One comment

  1. The comic reads like the article it summarizes was written by a physicist, as physics is a very theory-driven field with expensive experiments. The huge numbers of “junior scientists” gathering data at places like CERN fits the description well.

    The analogy to -omics data is not so good though, as biology has been really driven for the past couple of decades by discovery from large data sets. Biology does not have the powerful theory that physics has and relies on a lot of data to discover idiosyncratic mechanisms. The -omics data is relatively cheap to collect (when done at scale) and enables a lot of hypothesis generation by “junior scientists” (PhD students in computational biology). The expensive part these days is wet-lab testing of the generated hypotheses, because that is still mainly boutique lab work by hordes of molecular biology students.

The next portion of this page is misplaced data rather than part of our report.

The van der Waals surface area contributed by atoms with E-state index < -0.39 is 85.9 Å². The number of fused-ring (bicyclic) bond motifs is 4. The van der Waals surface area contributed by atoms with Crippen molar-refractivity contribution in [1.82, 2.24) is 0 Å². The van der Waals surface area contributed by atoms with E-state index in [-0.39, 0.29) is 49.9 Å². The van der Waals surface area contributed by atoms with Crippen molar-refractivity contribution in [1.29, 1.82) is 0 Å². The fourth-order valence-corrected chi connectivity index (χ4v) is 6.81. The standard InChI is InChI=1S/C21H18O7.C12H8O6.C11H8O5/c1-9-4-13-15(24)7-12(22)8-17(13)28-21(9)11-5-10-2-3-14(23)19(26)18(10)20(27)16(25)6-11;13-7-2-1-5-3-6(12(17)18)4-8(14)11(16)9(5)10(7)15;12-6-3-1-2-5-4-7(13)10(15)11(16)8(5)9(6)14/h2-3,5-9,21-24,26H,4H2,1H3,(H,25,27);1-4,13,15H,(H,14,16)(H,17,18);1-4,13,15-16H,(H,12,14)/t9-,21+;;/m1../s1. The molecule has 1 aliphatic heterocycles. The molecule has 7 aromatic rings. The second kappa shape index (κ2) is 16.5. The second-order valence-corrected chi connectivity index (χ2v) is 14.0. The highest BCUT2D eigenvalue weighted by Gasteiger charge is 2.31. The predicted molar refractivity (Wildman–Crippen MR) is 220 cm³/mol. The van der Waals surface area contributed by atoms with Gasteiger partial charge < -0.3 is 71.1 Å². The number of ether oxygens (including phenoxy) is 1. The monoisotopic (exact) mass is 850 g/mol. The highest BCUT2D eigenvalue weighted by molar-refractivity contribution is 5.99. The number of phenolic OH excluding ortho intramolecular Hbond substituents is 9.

Automation has made raw data in biology fairly cheap and even synthesis of the data into a usable form is getting cheap.The cost of storing the raw data with appropriate backups for a few years now often exceeds the cost of generating it.

    I heard an estimate that a high-quality telomere-to-telomere human genome now costs about $10k to produce, even though the first complete telomere-to-telomere genome only came out last year (only this year for the Y chromosome). If you don’t care about centromeres and telomeres, a human genome costs well less than $1k (retail price for 100× sequencing and variant calling is about $1200, and produces over 300GB of data files).

    Modern biology needs both the large data sets (to generate the hypotheses) and hypothesis-driven lab work—neither alone is sufficient.

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